These divrei Torah were adapted from the hashkafa portion of Rabbi Yissocher Frand’s Commuter Chavrusah Tapes on the weekly portion: #1151 Shul Shortcuts – Does Saying A Pasuk Really Help? Good Shabbos!
The pasuk says “You shall make the beams of the Mishkan of shittim wood, standing erect ” [Shemos 26:15]. Moshe Rabbeinu was commanded to make the boards of the Mishkan out of shittim wood. Rashi says that the wood used for the Mishkan came from special trees that Yaakov Avinu planted in Egypt. Just prior to his death, he commanded his children to remove these trees and take the wood with them when they left Egypt. He prophesized that the Holy One Blessed Be He would in the future command to make a Mishkan, and that the wood from these trees he planted would become the boards for that Mishkan.
This Rashi is based on a Medrash in Sefer Bereshis, on a pasuk in Parshas Vayigash [Bereshis 46:1] On his way down to Egypt, Yaakov stopped in Beer Sheva. The Medrash says he went there to gather cedar wood that his grandfather Avraham had planted there many years earlier. This wood has a very long history. The Torah says that Avraham planted an Eishel in Beer Sheva [Bereshis 21:33]. He made his “hotel” there, and at that time he planted these trees. Yaakov, on his way to Mitzrayim, stopped in Beer Sheva and cut down those trees, taking them with him to Egypt, where he replanted them.
So, these trees from which the wood of the Mishkan was taken, come with a pedigree. Not only do they go back to Yaakov Avinu, they go all the way back to Avraham Avinu.
With this background, Rav Yaakov Kamenetsky explains the above cited pasuk [Shemos 26:15]. What is the meaning of the term “Atzei Shitim Omdim“? The Gemara [Succah 45b] explains that Moshe Rabbeinu was commanded to use wood that would last forever. They would not burn or be destroyed. They would never be captured. They would never warp or rot. Moshe was told “You will need the type of trees that will stand forever (that would be “omed l’olam u’l’olmei olmaya“).
Moshe wondered, “How am I supposed to do that? How am I supposed to build with boards that I know for sure will never be destroyed and never be captured? It depends. If Klal Yisrael will behave, then the Mishkan will last. If they misbehave, the Mishkan will meet the same fate that the Batei HaMikdash met!” It appears that Moshe was being given a Mission Impossible!
The answer is that Moshe was being told: Do not take just any trees. Take the trees that Yaakov planted, which he received from Avraham Avinu. Those trees will last forever and ever. Since those trees were originally planted and used for a matter of mitzvah, they were used for Kedusha, they will last forever and ever. Something that is made “al taharas haKodesh”, which is built from the beginning with the most pure and pristine of intentions, exists forever and ever.
This explains the famous Gemara in Maseches Bava Metzia [85b] that Rav Chiya stated that he was going to ensure that “Torah will not be forgotten from Israel.” This was a bold statement. The reason we are here today learning Torah is because Rav Chiyah made a statement that he was going to do something that would ensure the eternity Torah. What did he do? He taught young children Torah. He taught children the five Chumashim and the six orders of the Mishna and they taught it to others, and that is how Torah lasted.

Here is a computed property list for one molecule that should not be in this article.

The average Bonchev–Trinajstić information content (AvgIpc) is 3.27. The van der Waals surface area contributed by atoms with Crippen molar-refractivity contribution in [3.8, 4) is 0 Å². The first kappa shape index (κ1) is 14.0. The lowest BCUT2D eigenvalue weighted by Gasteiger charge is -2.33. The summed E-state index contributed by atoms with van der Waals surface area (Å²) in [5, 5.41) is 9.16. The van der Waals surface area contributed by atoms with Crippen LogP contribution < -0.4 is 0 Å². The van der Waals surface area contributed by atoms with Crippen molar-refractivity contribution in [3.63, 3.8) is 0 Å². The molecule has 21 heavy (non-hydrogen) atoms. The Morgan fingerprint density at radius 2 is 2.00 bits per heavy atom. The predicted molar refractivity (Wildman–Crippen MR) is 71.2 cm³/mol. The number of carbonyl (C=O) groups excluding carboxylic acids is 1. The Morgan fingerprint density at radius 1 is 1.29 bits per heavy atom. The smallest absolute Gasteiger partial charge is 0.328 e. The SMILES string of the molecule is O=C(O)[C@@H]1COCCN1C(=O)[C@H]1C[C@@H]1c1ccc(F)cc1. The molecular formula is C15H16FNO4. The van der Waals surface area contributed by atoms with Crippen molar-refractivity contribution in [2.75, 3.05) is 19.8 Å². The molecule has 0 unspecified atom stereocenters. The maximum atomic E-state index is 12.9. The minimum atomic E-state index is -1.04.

But what guarantee did he have? Maybe the children or grandchildren or great grandchildren of these students he taught would not carry on the tradition! The Gemara explains that Rav Chiya did not merely sit down with these children, open up a Chumash and teach them. Rather, he planted flax from which he made nets with which he caught deer. He then skinned the deer and he made hides. On the hides he wrote the Chamisha Chumshei Torah. Now, why did he go through all that trouble? He was not merely satisfied with buying parchment and writing the Torah scrolls himself. That was not good enough! He planted the flax to make the nets to catch the deer to procure the hides. That was the guarantee that this Torah would last forever. His motives were pure from the get-go. When that type of intense Kedusha is invested in a person’s efforts, the results last an eternity.
There is a famous saying from the Gaon of Vilna: If the wood used in the ax handle used to chop down trees used to build a Beis HaKeneses came from a tree planted by a Shomer Shabbos Jew, people would never recite a prayer without Kavannah (intense devotion) in that shul. This is exactly the same concept. If something is pure and holy and pristine and infused with kedusha from the very beginning, it lasts forever and ever.
This, says Rav Yaakov Kamenetsky, was the message to Moshe to build the Mishkan from Atzei Shittim OMDIM (that stand forever). You need to obtain the type of wood that will last forever and ever. From where can he obtain such wood? It is very simple. Do not go to the lumber yard and buy wood. Get the trees that Yaakov Avinu planted in Egypt after having first cut down the trees Avraham Avinu had planted by his Eishel in Be’er Sheva. Those trees, already used by Avraham to provide hospitality for wayfarers in his hotel, have been infused with kedusha from the beginning. They used those trees to build the Mishkan, and the fact is that the Mishkan was never destroyed. The First Beis HaMikdash was so much more glorious than the Mishkan, but it was built by non-Jews. Chiram, King of Tyre, contributed and sent workers. It was not pure, pristine, and unadulterated holiness. Certainly, the Beis HaMikdash had great Kedusha, but if you want to create something that will last forever, sanctity must be put into the structure from the very beginning.